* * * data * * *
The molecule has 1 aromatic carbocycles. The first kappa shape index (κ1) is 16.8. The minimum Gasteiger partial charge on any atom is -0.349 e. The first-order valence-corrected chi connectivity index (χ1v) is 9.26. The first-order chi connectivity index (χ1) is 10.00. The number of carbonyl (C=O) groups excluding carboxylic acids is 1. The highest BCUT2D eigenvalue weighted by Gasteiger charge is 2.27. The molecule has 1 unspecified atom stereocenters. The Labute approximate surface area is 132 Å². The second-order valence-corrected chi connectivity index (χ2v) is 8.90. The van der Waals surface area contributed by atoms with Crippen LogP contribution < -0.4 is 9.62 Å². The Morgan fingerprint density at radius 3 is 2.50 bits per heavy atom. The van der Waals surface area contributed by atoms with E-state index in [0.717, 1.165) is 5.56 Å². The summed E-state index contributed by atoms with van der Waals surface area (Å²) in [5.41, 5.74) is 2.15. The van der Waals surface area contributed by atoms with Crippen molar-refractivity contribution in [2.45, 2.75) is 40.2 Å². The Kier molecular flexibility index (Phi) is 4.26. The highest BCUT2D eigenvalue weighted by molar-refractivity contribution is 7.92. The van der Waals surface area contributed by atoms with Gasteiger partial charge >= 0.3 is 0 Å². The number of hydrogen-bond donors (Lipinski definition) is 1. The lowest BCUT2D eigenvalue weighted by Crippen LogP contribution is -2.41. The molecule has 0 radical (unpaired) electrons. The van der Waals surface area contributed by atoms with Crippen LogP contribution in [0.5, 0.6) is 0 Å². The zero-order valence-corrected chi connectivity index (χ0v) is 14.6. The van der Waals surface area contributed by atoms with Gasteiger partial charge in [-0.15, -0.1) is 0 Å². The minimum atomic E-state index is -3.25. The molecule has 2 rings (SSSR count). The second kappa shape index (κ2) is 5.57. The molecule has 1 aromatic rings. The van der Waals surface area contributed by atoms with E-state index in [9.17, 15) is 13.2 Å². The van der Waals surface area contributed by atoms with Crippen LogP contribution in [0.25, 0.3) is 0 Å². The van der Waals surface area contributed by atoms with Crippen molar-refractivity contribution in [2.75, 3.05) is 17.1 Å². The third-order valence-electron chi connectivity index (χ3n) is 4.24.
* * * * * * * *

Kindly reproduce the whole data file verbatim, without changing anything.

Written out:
The molecule has 1 aromatic carbocycles. The first kappa shape index (κ1) is 16.8. The minimum Gasteiger partial charge on any atom is -0.349 e. The first-order valence-corrected chi connectivity index (χ1v) is 9.26. The first-order chi connectivity index (χ1) is 10.00. The number of carbonyl (C=O) groups excluding carboxylic acids is 1. The highest BCUT2D eigenvalue weighted by Gasteiger charge is 2.27. The molecule has 1 unspecified atom stereocenters. The Labute approximate surface area is 132 Å². The second-order valence-corrected chi connectivity index (χ2v) is 8.90. The van der Waals surface area contributed by atoms with Crippen LogP contribution < -0.4 is 9.62 Å². The Morgan fingerprint density at radius 3 is 2.50 bits per heavy atom. The van der Waals surface area contributed by atoms with E-state index in [0.717, 1.165) is 5.56 Å². The summed E-state index contributed by atoms with van der Waals surface area (Å²) in [5.41, 5.74) is 2.15. The van der Waals surface area contributed by atoms with Crippen molar-refractivity contribution in [2.45, 2.75) is 40.2 Å². The Kier molecular flexibility index (Phi) is 4.26. The highest BCUT2D eigenvalue weighted by molar-refractivity contribution is 7.92. The van der Waals surface area contributed by atoms with Gasteiger partial charge >= 0.3 is 0 Å². The number of hydrogen-bond donors (Lipinski definition) is 1. The lowest BCUT2D eigenvalue weighted by Crippen LogP contribution is -2.41. The molecule has 0 radical (unpaired) electrons. The van der Waals surface area contributed by atoms with Crippen LogP contribution in [0.5, 0.6) is 0 Å². The zero-order valence-corrected chi connectivity index (χ0v) is 14.6. The van der Waals surface area contributed by atoms with Gasteiger partial charge in [-0.15, -0.1) is 0 Å². The minimum atomic E-state index is -3.25. The molecule has 2 rings (SSSR count). The second kappa shape index (κ2) is 5.57. The molecule has 1 aromatic rings. The van der Waals surface area contributed by atoms with E-state index in [9.17, 15) is 13.2 Å². The van der Waals surface area contributed by atoms with Crippen LogP contribution in [0.25, 0.3) is 0 Å². The van der Waals surface area contributed by atoms with Crippen molar-refractivity contribution in [2.75, 3.05) is 17.1 Å². The third-order valence-electron chi connectivity index (χ3n) is 4.24.